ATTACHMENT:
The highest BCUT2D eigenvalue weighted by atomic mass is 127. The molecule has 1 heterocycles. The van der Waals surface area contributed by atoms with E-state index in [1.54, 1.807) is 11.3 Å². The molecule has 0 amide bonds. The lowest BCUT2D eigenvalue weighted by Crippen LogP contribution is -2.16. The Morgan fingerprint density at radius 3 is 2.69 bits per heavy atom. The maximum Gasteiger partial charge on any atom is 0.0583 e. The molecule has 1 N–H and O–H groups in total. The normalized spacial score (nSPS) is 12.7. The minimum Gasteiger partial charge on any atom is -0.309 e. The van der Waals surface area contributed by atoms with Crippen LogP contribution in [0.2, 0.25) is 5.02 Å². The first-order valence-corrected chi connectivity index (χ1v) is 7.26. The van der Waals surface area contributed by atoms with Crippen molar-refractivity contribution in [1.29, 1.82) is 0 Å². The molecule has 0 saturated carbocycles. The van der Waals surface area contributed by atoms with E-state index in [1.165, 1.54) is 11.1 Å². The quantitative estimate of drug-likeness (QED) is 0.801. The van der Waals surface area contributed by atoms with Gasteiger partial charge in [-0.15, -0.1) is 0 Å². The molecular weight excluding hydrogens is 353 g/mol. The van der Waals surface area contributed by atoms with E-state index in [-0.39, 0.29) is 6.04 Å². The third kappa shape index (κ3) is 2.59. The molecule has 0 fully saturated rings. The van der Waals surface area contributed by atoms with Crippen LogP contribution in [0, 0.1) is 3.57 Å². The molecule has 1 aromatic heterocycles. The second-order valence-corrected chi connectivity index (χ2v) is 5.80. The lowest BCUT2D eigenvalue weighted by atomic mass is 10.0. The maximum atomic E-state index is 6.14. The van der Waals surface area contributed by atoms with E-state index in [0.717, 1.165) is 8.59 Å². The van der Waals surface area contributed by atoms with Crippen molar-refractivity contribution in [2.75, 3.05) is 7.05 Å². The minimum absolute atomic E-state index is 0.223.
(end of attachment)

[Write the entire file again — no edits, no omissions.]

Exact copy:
The highest BCUT2D eigenvalue weighted by atomic mass is 127. The molecule has 1 heterocycles. The van der Waals surface area contributed by atoms with E-state index in [1.54, 1.807) is 11.3 Å². The molecule has 0 amide bonds. The lowest BCUT2D eigenvalue weighted by Crippen LogP contribution is -2.16. The Morgan fingerprint density at radius 3 is 2.69 bits per heavy atom. The maximum Gasteiger partial charge on any atom is 0.0583 e. The molecule has 1 N–H and O–H groups in total. The normalized spacial score (nSPS) is 12.7. The minimum Gasteiger partial charge on any atom is -0.309 e. The van der Waals surface area contributed by atoms with Crippen LogP contribution in [0.2, 0.25) is 5.02 Å². The first-order valence-corrected chi connectivity index (χ1v) is 7.26. The van der Waals surface area contributed by atoms with Crippen molar-refractivity contribution in [1.29, 1.82) is 0 Å². The molecule has 0 saturated carbocycles. The van der Waals surface area contributed by atoms with E-state index in [1.165, 1.54) is 11.1 Å². The quantitative estimate of drug-likeness (QED) is 0.801. The van der Waals surface area contributed by atoms with Gasteiger partial charge in [-0.15, -0.1) is 0 Å². The molecular weight excluding hydrogens is 353 g/mol. The van der Waals surface area contributed by atoms with E-state index in [-0.39, 0.29) is 6.04 Å². The third kappa shape index (κ3) is 2.59. The molecule has 0 fully saturated rings. The van der Waals surface area contributed by atoms with Crippen LogP contribution in [0, 0.1) is 3.57 Å². The molecule has 1 aromatic heterocycles. The second-order valence-corrected chi connectivity index (χ2v) is 5.80. The lowest BCUT2D eigenvalue weighted by atomic mass is 10.0. The maximum atomic E-state index is 6.14. The van der Waals surface area contributed by atoms with E-state index in [0.717, 1.165) is 8.59 Å². The van der Waals surface area contributed by atoms with Crippen molar-refractivity contribution in [2.75, 3.05) is 7.05 Å². The minimum absolute atomic E-state index is 0.223.